I read this morning in Politik that Vernon Tava has left the Greens and appears to be leaning towards National.
It really doesn’t surprise me. After one of the debates in 2015 between the Green candidates for leader, I had a talk to each of the candidates. What I found odd was that Vernon didn’t feel like he was what I’d consider to be a green. He felt like a classic affluent conservationist of the very old school.
As Richard Harmon at Politik puts it 2 (he was at the same debate)
As for the Greens, he said he began to part ways with them because he began to doubt whether the environment was seriously at the top of their agenda.
He also began to doubt that there was any genuine will on the part of the party to work with the Government whoever they were.
That was a central theme of his campaign for the party co-leadership in 2015.
He talked about the primacy of environmental values in the party and said the party should re-focus on its core Green values.
He said the charter’s values of ecological wisdom and social responsibility were neither left nor right.
And he went on to suggest he would be happy in Government with National.
“Currently we say it is not enough that you care about the environment and that have a concern for ecological wisdom and social responsibility but you must also identify as left.
“And in doing that we alienate all the people who might share those values.
“Conservation, after all, can be inherently conservative.
“We leave these people out.”
He said the party needed support from across the spectrum because the problems facing the country were too urgent and too pressing.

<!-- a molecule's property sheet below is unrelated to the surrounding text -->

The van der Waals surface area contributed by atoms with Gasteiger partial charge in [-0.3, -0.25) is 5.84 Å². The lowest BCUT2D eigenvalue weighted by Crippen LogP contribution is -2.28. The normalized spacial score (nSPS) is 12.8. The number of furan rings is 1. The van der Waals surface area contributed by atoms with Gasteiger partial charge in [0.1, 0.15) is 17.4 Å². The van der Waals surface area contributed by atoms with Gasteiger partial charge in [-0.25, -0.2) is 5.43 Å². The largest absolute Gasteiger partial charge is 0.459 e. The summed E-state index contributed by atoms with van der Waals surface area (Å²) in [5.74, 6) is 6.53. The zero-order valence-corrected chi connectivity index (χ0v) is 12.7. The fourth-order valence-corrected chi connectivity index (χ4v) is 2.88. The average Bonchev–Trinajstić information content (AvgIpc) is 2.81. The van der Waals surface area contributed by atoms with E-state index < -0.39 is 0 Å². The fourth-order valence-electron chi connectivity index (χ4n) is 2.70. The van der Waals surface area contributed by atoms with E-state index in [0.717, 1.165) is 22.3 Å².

Which is what I found quite odd.
You have to understand that I was always a reluctant socialist in many ways. It wasn’t my natural emotional choice. I started my voting in 1978 by quite deliberately voting for the Values party (the precursor to the Greens). That was because I was worried by my reading about the deterioration of our countryside and our planet. What I’d seen when I’d been out farming for a year didn’t exactly help either. It showed a pretty clear pattern of mining soils, crapping in rivers, and hillsides dropping into the water. It was why I did a BSc in Earth Sciences.
By the next election in 1981, I was voting Labour. There were many reasons for that.
One of the primary ones was because I’d realised while digging through dreary economics (I did a minor in management) and a pile of reading of history (hobby), that people who are too poor are lousy conservationists. Their overriding need to just keep their head above water means that they simply don’t care as much about the environment as they do about staying alive and keeping their kids alive and as unstunted as possible.
That is exactly where I see that Vernon Tava and the Greens are part company. As far as I can see the Green’s ‘socialism’ isn’t, or at least not in any traditional sense. It isn’t rooted in the workers movements and the need to get a better life for their kids than they had in theirs. What Vernon Tava sees as socialism, just shows that he really doesn’t understand it at all.